It goes back to me as a mother, I never settled for fifty percent where it was for our five children, I wanted a hundred percent. Today, skills are lacking in parenting, whether it’s to put money aside, our people have got no homes, no roofs over their heads. So you find with our kids, once they hit intermediate they wag school and then they lose the want to go to school. When I look at it, for me with our children, they are fully established, because I had a thing when they got married, started having kids, once that baby comes off the tit, you get back to work. And I will look after those babies from the age of four months old til they’re five. Our children are in their fifties now, early fifties late forties, there’s sixteen years between the first three and the last two.
In that group of mokopuna of mine, we have 11 sets of twins and four sets of triplets, when people realized the multiple births, my mother’s a twin, my father’s a twin, my mother in law’s a twin, hence the multiple births, the Women’s Weekly magazine made contact, approached me about the story for these multiple babies and my answer to that was my mokopuna are not public property, they’re mine. Down came the money, for a story, 2,000 dollars. I looked at it and I said no, not public property. Until they can guarantee them a bed and a roof over their heads and a pillow to put their head down and kai in their puku, and another lot of money came down to 10, 000 dollars. I ended up telling them, my mokopuna are tapu. Money doesn’t buy what I’ve got, they’re my taonga, my jewels, they keep me going.
Future to me? My future lies in the hands of that fulla up there.
Every day is a bonus. I don’t celebrate birthdays, I don’t celebrate my mokopuna’s birthdays. I don’t give presents to them, but I’ve instilled in them, it’s a privilege to have a nanny, a koko and a pops, they call us kokopops. It’s a privilege to have us as your grandparents. When they have their birthdays I believe in voice contact. I’ll ring them wherever they are, if they’re not in front of me, and I sing to them.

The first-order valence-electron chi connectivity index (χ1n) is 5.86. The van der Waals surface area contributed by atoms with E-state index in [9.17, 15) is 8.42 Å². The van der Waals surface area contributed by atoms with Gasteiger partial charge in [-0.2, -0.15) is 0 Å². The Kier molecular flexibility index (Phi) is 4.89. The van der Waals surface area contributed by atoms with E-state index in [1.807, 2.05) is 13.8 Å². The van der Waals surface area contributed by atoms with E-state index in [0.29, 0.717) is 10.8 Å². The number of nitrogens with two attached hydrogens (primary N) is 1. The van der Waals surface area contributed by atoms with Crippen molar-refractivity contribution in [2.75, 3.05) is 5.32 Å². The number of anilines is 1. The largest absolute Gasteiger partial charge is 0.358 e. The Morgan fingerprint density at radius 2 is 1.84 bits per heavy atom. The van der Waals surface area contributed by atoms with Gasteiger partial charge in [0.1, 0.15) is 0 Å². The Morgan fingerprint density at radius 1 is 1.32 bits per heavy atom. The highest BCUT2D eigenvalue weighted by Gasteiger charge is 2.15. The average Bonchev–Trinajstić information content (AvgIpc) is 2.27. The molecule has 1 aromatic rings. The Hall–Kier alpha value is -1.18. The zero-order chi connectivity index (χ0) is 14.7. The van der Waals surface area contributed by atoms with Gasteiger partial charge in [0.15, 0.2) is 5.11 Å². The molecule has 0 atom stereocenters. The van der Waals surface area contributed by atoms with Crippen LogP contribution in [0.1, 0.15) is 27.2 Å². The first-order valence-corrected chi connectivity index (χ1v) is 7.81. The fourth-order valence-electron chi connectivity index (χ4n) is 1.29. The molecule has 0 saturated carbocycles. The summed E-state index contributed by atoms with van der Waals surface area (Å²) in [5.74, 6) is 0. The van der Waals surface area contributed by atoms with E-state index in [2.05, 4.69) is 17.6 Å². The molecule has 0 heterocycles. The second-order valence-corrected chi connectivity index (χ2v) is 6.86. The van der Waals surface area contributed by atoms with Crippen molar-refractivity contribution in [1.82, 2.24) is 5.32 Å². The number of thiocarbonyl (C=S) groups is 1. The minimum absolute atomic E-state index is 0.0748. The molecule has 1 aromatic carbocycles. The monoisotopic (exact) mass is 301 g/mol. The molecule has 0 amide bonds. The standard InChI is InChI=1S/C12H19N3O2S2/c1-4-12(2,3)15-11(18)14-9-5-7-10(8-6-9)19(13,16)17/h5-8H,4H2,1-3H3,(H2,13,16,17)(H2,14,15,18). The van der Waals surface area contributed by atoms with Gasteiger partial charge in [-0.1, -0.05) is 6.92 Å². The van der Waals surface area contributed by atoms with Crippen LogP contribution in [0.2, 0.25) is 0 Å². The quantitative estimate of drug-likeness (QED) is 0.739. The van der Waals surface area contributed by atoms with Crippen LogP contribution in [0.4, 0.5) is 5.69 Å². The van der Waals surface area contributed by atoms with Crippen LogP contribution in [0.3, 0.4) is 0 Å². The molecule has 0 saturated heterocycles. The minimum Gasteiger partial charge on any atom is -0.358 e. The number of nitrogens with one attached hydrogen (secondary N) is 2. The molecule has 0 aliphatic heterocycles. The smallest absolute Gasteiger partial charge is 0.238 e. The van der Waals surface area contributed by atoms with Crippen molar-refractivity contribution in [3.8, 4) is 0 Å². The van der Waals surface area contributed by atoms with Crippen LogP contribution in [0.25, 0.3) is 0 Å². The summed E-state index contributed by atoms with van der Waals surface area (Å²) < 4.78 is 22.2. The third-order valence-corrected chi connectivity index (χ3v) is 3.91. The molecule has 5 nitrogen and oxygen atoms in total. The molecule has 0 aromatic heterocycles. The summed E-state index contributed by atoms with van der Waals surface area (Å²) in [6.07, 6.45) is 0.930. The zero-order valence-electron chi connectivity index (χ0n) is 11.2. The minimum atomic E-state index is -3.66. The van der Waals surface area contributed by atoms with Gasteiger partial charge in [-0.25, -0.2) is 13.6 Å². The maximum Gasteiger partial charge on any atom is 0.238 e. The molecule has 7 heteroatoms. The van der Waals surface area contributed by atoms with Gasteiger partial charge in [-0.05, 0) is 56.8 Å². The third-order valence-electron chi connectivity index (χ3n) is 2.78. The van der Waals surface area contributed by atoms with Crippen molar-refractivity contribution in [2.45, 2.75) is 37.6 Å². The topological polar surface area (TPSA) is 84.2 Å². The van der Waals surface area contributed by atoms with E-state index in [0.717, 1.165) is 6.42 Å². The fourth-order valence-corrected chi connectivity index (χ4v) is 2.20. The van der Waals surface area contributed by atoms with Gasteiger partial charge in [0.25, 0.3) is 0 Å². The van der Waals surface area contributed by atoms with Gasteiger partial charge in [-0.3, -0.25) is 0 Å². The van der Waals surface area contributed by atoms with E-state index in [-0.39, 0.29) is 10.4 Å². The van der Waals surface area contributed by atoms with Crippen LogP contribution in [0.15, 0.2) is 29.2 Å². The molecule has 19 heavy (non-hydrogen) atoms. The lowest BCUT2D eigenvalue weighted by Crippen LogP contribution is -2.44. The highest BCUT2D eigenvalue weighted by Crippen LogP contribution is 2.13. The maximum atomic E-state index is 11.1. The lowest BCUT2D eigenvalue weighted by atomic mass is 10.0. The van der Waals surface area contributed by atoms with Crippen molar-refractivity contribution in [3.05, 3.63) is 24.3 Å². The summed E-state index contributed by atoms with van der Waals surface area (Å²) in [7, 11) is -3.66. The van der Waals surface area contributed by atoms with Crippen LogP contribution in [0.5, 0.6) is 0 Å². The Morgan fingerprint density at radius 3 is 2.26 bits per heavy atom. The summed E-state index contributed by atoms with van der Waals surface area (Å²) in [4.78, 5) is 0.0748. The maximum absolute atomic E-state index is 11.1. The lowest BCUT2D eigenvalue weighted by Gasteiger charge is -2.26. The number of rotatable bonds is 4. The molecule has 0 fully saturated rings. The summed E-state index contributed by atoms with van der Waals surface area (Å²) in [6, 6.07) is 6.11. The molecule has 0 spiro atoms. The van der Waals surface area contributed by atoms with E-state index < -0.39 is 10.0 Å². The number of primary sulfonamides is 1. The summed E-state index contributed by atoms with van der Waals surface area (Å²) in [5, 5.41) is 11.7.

I remember what my father said when my oldest brother turned 21, the Ngāti Hine’s came, the Tainui’s came, and the Kaikohe people where my mother comes from - this big 21st in Auckland. My father stood up to mihi his son but he paid homage to his wife, and this is what my father said, in Māori: “There’s only two things happen to a human baby - te rā i whānau, te rā i mate - in between - he karanga taonga. The child is whakanui’d on its birthday. And the child is not looking at your arms and your eyes, and hearing your heartbeat, he’s looking to see what you’ve got in your hands. And that’s what he called hami taonga. But he paid tribute to our mother, the one who brought his son into this world. We used to have a thing, my sisters and my brothers, every year when it was my birthday I would ring my mother up and say thank you for having me.
And I don’t celebrate birthdays because for me - for future - every day is a birthday. And that’s a bonus for as long as I’m still blinking. Does that answer that?